Warmer months are upon us and with that grasshoppers become prolific. Our objective this month was to showcase a fly that covers various bases.

1)      Prevalent food source

2)      A large visible fly that can be used as a dropper

In my opinion, when tying hoppers we are trying to tick a few boxes rather than every box. Those boxes are:

a)       Profile – Approximate size and shape

b)      Floatation – high enough to hold a point fly or flies and to withstand wave action

c)       Triggers – To lure fish up off the bottom or off their feeding path

+ Colour

+ Shine off the wings

+ Vibration of the silicone legs

+ Movement from the CDC

How to tie the fly

You need:

1)      Size 10 long shank hook

2)      Mixed olive and brown antron for the abdomen

3)      Brown CDC for added floatation

4)      Foam wing hopper body

5)      Mixed organza, lace and deer hair for the wing

6)      Barred sili legs

7)      Antron in brightest visible color for the sighter

How, where and when to fish the fly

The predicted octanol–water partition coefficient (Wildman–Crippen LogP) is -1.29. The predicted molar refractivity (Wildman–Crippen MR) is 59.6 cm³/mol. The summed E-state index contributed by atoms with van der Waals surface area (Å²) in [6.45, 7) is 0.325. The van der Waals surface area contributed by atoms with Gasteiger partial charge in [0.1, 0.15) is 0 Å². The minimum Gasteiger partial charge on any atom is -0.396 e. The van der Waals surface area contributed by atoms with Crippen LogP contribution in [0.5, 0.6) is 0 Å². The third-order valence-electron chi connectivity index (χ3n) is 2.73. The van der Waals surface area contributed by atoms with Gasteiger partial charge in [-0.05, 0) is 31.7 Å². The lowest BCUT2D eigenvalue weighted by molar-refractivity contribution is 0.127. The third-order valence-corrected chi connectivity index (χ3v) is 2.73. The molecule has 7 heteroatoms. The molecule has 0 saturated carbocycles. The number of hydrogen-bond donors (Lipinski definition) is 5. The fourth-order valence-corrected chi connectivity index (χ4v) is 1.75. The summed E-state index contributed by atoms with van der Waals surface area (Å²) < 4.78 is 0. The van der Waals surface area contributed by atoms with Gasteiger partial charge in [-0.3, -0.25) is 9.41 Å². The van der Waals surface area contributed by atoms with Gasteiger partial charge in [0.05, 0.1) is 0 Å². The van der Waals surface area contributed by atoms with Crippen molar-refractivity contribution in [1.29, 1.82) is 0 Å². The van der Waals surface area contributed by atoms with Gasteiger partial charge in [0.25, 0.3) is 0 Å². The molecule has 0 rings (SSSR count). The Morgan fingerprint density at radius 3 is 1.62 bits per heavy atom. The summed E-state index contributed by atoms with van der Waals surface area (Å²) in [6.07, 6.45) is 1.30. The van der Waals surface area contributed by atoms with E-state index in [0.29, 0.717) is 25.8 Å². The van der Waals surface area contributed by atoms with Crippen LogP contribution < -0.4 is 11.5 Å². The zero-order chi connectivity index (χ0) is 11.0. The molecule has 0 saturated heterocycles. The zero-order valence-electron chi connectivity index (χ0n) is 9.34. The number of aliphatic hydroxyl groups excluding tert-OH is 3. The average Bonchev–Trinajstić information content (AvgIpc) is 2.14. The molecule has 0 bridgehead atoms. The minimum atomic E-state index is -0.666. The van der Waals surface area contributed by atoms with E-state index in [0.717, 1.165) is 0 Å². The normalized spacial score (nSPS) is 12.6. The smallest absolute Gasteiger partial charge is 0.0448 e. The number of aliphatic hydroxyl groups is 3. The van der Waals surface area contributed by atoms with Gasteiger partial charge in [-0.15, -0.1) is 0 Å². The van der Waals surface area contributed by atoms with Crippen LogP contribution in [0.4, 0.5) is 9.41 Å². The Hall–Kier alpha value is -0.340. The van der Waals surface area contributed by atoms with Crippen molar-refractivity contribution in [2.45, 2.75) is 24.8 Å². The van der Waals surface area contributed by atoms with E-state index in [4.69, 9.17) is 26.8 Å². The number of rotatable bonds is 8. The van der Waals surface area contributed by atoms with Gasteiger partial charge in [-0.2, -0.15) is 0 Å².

A few techniques can be used

-          Fished on its own

-          Hopper dropper using a New Zealand rig. Attaching a section of leader from 45cm to 8ft to the shank of the hook and tying on a small nymph or multiple nymphs of your choice depending on season/ quarry. The hopper in this instance becomes a “Indicator” and should be fished as such to ensure no subtle takes are missed on the nymphs lying below it

-          Washing line. Where the hopper is used as the point fly and one or more droppers are located between your fly line and the fly

Where and when:

-          Whenever there is riffle. From a light to heavy wave action

-          All times of the day as long as it is not flat and calm

-          Fished close to banks where hoppers are blown in or over deep weed beds

You could use an indicator but it’s a lot more fun hooking a fish then merely having to comment on how the fish ate your indicator.

Tight lines! :- Wayne Stegen



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